I once worked for a director who was unable to be away from the office for more than a week.
Once, he booked a two-week holiday and appeared back at work after the first week, having left his family in Wales. He may have been an extremely case but it is not uncommon for senior managers not to take their full annual leave entitlement. Many are afraid a colleague on the senior management team will take advantage of their absence to undermine their position, cut their budget or push through a controversial proposal.
I was determined not to make the same mistake. I saved up half of my annual leave for three years with the intention of taking three months’ off to travel to Hong Kong, Australia, New Zealand and Bali.
Appropriate cover arrangements were made from within the team. I assumed when I returned I would just pick up where I left off. Maybe it would take a little time to readjust to the routine of work but it never occurred to me that one of the team would seek to replacement me or that the team would be happy for her to do so. Rather than being welcomed back, my return was met with apprehension from the team and hostility from my would-be replacement. The team thought they had managed very well without a manager and had demonstrated I wasn’t needed. I thought differently.
What I hadn’t taken account of was how effective my wannabe replacement had been in winning over members of the team and my contacts in partner agencies by making the case for being much easier to work with, far less demanding and more willing to compromise.
The team’s view was that “not much” had happened whilst I was away and yet I kept coming across changes in the way things were done. There were forums that I had set up and chaired for two years that had simply been dropped and regular reporting arrangements discontinued. These were all tasks that I had delegated for my absence.
How do you re-establish your authority and leadership when your managers have enjoyed the freedom of doing their own thing? What do you do about a senior team member who convinced the team your return would be problematic and then proceeded to make it so?
There was a very tense atmosphere in team meetings. I was keen to avoid open conflict; it was not my style to close down discussion in team meetings but I did not want to create opportunities a debate in which I would be defending my position. I tried to reassert my control of the team through the well-established one-to-one supervision sessions.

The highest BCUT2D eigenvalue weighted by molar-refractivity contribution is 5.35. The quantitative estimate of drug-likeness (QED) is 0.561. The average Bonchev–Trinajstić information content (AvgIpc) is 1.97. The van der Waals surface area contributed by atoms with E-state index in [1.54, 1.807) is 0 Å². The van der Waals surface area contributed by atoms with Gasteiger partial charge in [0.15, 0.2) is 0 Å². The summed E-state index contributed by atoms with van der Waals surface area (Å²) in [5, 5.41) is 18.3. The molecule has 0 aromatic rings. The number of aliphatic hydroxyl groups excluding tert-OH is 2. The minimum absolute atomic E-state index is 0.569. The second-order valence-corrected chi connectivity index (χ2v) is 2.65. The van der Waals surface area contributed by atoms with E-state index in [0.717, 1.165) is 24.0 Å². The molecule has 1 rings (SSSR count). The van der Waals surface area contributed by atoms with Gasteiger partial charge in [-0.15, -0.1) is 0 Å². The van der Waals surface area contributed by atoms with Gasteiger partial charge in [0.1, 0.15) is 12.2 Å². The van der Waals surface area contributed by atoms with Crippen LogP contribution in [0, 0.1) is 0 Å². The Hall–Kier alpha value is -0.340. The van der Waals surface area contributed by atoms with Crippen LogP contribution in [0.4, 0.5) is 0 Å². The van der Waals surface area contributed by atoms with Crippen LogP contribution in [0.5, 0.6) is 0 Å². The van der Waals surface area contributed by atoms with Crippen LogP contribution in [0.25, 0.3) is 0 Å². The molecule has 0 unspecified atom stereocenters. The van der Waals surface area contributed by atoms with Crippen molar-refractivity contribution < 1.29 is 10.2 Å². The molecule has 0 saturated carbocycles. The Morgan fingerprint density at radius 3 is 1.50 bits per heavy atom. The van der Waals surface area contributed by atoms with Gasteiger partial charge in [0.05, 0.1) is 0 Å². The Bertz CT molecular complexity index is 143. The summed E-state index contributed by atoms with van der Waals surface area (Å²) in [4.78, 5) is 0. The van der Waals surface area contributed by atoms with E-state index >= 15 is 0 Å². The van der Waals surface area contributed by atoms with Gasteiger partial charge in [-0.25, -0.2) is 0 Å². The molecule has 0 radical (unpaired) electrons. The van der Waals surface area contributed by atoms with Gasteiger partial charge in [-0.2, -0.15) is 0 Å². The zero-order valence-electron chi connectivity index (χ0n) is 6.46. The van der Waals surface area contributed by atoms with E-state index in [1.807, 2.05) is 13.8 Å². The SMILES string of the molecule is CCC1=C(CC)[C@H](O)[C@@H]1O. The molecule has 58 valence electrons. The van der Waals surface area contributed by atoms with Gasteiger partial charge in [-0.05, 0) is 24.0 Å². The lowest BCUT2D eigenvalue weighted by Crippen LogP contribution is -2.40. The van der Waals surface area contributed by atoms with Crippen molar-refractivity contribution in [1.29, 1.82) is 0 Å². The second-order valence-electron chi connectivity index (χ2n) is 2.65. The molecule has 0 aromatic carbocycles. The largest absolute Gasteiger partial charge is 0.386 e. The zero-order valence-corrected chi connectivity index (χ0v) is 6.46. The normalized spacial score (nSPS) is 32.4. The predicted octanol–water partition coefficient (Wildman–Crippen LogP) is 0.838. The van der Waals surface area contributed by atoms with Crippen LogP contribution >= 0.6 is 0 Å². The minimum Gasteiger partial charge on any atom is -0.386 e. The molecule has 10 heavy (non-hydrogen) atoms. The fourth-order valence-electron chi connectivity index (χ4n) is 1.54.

This worked reasonable well with most team members but the member of staff covering me during my absence avoided these sessions. To the team and to outside observers, the situation was seen as a personality clash, which was only going to be resolved when one of us left.
So how could this situation have been dealt with better, if not prevented?
If there had been a formal acting-up arrangement, rather than dividing my responsibilities between the team members, there would not have been the opportunity for an informal leader to fill the vacuum.
A formal temporary leader would not have allowed people to do their own thing and thus resent my return. I did not make enough use of the expertise in HR; in subsequent posts I sought the advice of senior HR staff, whose judgment I valued. I also should have been much more open with my own boss about the difficulties at much earlier stage but I didn’t want to bother her with this little domestic matter and I thought to admit difficulties would make me look a weak manager.
The final lesson was that I let it become personal. If I had been a little more open and a little more relaxed, I would have realised most people knew what was going on and weren’t interested.
At the time, I questioned whether my extended leave was worth it, but there were lessons I learned. I soon forgot the difficulties of returning to work, but I have never forgotten the adventure of travel.
Blair McPherson is a former director of community services at Lancashire CC and management author